Summary of “Why ‘Bushman banter’ was crucial to hunter-gatherers’ evolutionary success”

In the 1960s, the Ju/’hoansi “Bushmen” of the Kalahari desert became famous for turning established views of social evolution on their head. But their contribution to our understanding of the human story is far more important than simply making us rethink our past.
The speed of the Ju/’hoansi’s transformation from an isolated group of hunter-gatherers to a marginalised minority in a rapidly developing nation state is without parallel in modern history.
Among the most important is the realisation that apparently selfish traits such as envy – through which we express our discontent with inequality – was a useful evolutionary characteristic for building the social cohesion that enabled hunter-gatherers such as the Ju/’haonsi to thrive for as long as they did.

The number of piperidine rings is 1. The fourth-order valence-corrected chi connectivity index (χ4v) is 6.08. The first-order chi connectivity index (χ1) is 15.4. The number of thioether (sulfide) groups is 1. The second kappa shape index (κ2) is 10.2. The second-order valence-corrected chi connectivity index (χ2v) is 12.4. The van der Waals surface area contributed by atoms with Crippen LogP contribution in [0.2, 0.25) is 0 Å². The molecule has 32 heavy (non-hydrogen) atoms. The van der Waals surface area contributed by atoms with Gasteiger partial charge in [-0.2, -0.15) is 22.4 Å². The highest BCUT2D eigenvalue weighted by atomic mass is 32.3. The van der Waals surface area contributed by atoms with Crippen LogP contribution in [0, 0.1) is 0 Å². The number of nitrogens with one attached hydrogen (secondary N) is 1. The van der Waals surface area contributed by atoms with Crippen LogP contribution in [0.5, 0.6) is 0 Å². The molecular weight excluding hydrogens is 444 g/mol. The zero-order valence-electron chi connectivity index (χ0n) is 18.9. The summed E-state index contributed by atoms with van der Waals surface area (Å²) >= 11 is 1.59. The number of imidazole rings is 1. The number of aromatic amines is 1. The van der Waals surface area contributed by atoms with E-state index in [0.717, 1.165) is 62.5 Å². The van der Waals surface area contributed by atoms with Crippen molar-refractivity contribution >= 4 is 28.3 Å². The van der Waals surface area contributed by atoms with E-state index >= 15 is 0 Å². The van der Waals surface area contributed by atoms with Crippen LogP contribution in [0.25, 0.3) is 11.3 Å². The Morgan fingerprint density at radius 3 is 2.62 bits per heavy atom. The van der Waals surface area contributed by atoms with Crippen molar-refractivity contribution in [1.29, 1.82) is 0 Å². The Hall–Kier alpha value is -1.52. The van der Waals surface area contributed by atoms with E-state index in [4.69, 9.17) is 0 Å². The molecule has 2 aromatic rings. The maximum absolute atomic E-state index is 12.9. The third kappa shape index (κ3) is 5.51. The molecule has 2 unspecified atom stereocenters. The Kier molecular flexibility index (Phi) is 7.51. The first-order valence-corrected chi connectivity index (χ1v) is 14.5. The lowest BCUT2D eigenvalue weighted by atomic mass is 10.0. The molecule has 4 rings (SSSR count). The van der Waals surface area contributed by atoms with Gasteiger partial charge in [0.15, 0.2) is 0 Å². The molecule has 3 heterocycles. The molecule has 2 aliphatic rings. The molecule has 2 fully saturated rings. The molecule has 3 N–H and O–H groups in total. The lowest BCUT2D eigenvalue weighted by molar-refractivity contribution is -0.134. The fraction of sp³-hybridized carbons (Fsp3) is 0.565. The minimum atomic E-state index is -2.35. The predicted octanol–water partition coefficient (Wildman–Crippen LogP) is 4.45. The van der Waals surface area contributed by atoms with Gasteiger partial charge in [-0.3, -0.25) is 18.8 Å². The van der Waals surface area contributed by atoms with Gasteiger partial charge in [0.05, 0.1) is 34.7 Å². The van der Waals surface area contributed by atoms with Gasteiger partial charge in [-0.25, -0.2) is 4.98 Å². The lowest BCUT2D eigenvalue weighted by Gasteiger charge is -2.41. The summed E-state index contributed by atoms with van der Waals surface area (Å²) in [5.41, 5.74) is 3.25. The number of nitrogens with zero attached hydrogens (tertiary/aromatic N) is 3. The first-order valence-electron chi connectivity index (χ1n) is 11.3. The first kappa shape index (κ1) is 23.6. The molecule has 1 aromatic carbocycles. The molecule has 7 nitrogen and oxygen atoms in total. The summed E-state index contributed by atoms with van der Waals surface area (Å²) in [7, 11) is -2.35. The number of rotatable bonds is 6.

Ju/’hoansi still make use of well over 150 different plant species, and have the knowledge to hunt and trap pretty much any animal they choose to.
For the Ju/’hoansi, that fundamental axiom of modern economics, “The problem of scarcity”, simply did not apply.
How did a society like the Ju/’hoansi with no formalised leaders maintain this egalitarianism? Their answer is unequivocal: it was not born of the ideological dogmatism we associate with 20th-century Marxism, or the starry-eyed idealism of New Age “Communalism”.
As much as the Ju/’hoansi’s fierce egalitarianism served them well for so long, it poses a challenge now.
Many Ju/’hoansi are reluctant to take management roles or assume responsibilities that require making and imposing their decisions or authority on others.

The orginal article.